Thursday, May 28, 2009

Flooding Disaster, Baptisia, Staking the Betula Youngii

I've been away, psychologically, from this blog for a while now. Wanna guess why? Ever since the chaos and intensity of this last, final term of grad school, I'm still in the process of coming down, though the smallest things seem so large. My sleep pattern is all haywire, most likely still stemming from my 8-10 hour workdays to finish my book in January. But I feel glimpses of normalcy again. And then things happen to disrupt them. Read on.

First, it's been a while since I posted garden shots. I dislike close ups of flowers on other blogs, usually, because I want to see the garden--but you can't see the garden in a picture. You can't move and focus in on something that catches your eye (or nose, or pant leg). Like, look at this 2.5 year old baptisia finally blooming, and blooming like gangbusters.


















That's Baptisia 'Twilight Prarieblues.' Although it's so smoky you can't see it from far away, seeing it up close is way neat.














'Black Stockings' Meadow Rue. Very seductive and kinky. Right? Hello?














I've no idea which of my Iris sibirica this is, but it's cool.


















First year in the ground and blue flag iris is growing fast and blooming beaucoup.














Globemaster allium tearing itself open. Reminds me of this blister I had last week....














Globemaster. (A possible name for a GI Joe or HeMan character?)














Amsonia hubrichtii about to bloom. Freaky. Click on the pic to expand it and see the hairs.

And below, please find the nightmare I've had this week. Most everything was going well this year, much less loss than the previous spring. Although I'm about to rip out the two 'Ruby Spice' Clethra which are languishing (what do I replace them with? 'Winterthur' Viburnum where it's damp clay, yet more dogwood shrubs?).

So, I woke up one morning this week to find I left the water hose on. No big deal, except the hose sprung a leak--the threads, with nozzle attached, ripped out of the hose. I bet 100s of gallons of precious water were lost. The ensuing stream went to the dry stream bed I have for the gutter downspout, out under the fence, along 40 feet of my neighbor's yet-to-be-sodded yard, and vanished underground in a waterfall. My clay soil was nothing but mush as far as I could dig.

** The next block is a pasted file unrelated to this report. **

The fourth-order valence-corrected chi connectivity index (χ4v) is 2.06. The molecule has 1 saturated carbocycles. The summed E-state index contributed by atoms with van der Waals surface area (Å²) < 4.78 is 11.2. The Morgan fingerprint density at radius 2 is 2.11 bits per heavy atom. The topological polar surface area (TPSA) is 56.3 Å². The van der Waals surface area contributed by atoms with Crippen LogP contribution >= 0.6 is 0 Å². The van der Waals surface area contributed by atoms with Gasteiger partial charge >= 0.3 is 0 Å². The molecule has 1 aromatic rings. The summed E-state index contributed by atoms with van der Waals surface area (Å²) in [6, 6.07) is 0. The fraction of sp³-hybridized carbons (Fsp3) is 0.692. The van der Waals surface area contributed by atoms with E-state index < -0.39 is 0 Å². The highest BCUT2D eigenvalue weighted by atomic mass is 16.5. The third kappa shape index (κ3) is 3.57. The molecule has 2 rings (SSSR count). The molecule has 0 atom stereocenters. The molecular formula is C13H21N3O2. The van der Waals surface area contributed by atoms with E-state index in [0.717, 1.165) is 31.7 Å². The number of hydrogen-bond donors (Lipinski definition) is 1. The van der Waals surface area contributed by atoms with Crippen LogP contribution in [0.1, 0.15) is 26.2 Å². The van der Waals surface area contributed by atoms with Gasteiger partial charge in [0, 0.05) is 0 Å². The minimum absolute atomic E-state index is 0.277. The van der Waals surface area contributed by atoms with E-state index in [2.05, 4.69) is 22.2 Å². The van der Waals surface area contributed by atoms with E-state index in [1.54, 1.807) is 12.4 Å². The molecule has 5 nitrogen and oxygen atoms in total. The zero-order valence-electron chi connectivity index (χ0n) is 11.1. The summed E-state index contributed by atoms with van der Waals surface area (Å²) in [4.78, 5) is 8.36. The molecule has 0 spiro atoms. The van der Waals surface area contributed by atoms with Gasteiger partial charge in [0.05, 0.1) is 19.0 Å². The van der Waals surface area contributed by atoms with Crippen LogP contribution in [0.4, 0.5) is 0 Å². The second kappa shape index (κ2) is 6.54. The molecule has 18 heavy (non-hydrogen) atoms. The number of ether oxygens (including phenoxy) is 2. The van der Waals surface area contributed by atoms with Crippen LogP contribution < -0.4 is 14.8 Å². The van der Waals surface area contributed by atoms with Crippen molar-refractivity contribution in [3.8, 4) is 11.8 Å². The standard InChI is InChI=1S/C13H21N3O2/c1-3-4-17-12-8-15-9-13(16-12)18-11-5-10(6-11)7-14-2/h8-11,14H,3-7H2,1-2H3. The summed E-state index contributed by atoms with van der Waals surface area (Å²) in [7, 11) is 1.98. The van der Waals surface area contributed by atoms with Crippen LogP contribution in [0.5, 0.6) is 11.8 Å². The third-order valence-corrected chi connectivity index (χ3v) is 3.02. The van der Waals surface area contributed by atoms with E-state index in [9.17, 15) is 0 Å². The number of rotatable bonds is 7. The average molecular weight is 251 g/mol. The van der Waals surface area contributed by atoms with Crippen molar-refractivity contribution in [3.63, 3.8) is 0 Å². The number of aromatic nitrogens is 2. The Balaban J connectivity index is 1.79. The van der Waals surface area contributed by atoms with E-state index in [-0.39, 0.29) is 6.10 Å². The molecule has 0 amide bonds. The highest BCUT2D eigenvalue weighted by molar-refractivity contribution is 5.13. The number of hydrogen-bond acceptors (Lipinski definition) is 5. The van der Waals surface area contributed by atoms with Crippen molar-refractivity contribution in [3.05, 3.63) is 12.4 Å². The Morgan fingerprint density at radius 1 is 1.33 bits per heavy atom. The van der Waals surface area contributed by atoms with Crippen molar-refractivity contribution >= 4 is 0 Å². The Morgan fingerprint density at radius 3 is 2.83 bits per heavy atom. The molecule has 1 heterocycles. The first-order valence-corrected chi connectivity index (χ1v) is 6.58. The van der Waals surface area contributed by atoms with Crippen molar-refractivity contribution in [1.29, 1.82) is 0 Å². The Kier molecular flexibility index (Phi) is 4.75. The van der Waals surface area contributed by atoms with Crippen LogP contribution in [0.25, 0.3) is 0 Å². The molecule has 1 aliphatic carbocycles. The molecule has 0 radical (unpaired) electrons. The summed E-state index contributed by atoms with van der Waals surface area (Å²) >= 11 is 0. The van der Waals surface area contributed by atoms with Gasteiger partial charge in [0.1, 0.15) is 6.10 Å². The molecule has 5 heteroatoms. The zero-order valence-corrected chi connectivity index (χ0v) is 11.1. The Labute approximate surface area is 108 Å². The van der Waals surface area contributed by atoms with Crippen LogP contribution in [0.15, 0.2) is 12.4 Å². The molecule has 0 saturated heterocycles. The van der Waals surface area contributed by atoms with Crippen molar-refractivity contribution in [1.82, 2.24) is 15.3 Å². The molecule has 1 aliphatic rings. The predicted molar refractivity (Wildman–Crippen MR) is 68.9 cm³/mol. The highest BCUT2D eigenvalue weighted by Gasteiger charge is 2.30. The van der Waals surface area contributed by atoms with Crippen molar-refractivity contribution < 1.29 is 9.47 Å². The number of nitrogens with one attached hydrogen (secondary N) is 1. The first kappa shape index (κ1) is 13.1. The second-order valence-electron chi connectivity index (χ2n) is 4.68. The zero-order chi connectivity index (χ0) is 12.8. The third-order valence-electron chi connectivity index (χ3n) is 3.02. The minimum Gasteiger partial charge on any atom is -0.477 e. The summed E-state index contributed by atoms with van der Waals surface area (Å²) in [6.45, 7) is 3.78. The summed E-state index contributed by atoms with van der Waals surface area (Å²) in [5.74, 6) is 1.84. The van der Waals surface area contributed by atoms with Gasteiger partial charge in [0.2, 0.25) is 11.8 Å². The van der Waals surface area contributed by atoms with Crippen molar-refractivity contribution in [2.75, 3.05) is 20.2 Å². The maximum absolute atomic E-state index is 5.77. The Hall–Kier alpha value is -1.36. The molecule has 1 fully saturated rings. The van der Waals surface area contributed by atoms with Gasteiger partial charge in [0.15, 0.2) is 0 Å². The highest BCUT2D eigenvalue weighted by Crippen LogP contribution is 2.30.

So I rushed in and yanked out two shrubs and a perennial before they drowned. The dwarf arctic blue willow should be fine, but not sure about my wife's clematis or an itea. She said the whole area looks like someone was searching for a body. I was. Mine. My heart sunk into that muck, and I hope it dries out (the soil) in the 90 degree weather to come this weekend, but doesn't kill the potted shrubs (like the 'Ogon' spiraea, which after 2 years was FINALLY getting going).
































But, I did accomplish one goal I set out to do 12 months ago: stake up the contorting young's weeping white birch that I got dirt cheep at Home Depot in 2007 (it pays to look). Some things just take a while to think about. You be the judge on my work. The bottom part of the trunk is so heavy it shouldn't go anywhere, and the top part (about 6' off the ground) seems snug against the hose and the velcro tape.



















6 comments:

Sarah O. said...

I just bought the same baptisia last week but it must be going on 3 years or so b/c it was busting out of its pot and is ready to bloom. I'm really looking forward to it - my past patience with baptisia has gone unrewarded since rabbits just chew them down to a stump before they can get established.

our friend Ben said...

Love your baptisia, Benjamin! My own B. australis are blooming now, huge, joyous bushes that always set my heart alight. I'll have to look for 'Prairie Smoke.' Sorry about your flood, though. So... when is your book coming out?

Kim said...

Your Itea should be fine - it likes wet feet. Good luck with the rest - they may surprise you.

Blackswamp_Girl said...

I agree with Kim on the itea... and frankly, those clethra seem to languish for a few years before they really settle in and get going. (The 'Ruby Spice' do, anyway.)

So cheer up, dry out... and thanks for posting some of the macro shots. I promise to do the reverse and start putting up more all-garden shots instead... I guess that I just tend to photograph the garden the way that I see it. And since it's a small garden, and since I'm IN it so much, that tends to be on an intimate one-on-one scale.

Liisa said...

Benjamin,
I just love the meadow rue... and those were my exact thoughts when I saw the photo... seductive... kinky... ;) That blue flag iris is gorgeous. I never really cared for blue flowers, but I am quickly warming up to them. Best of luck to you with the book!! :)

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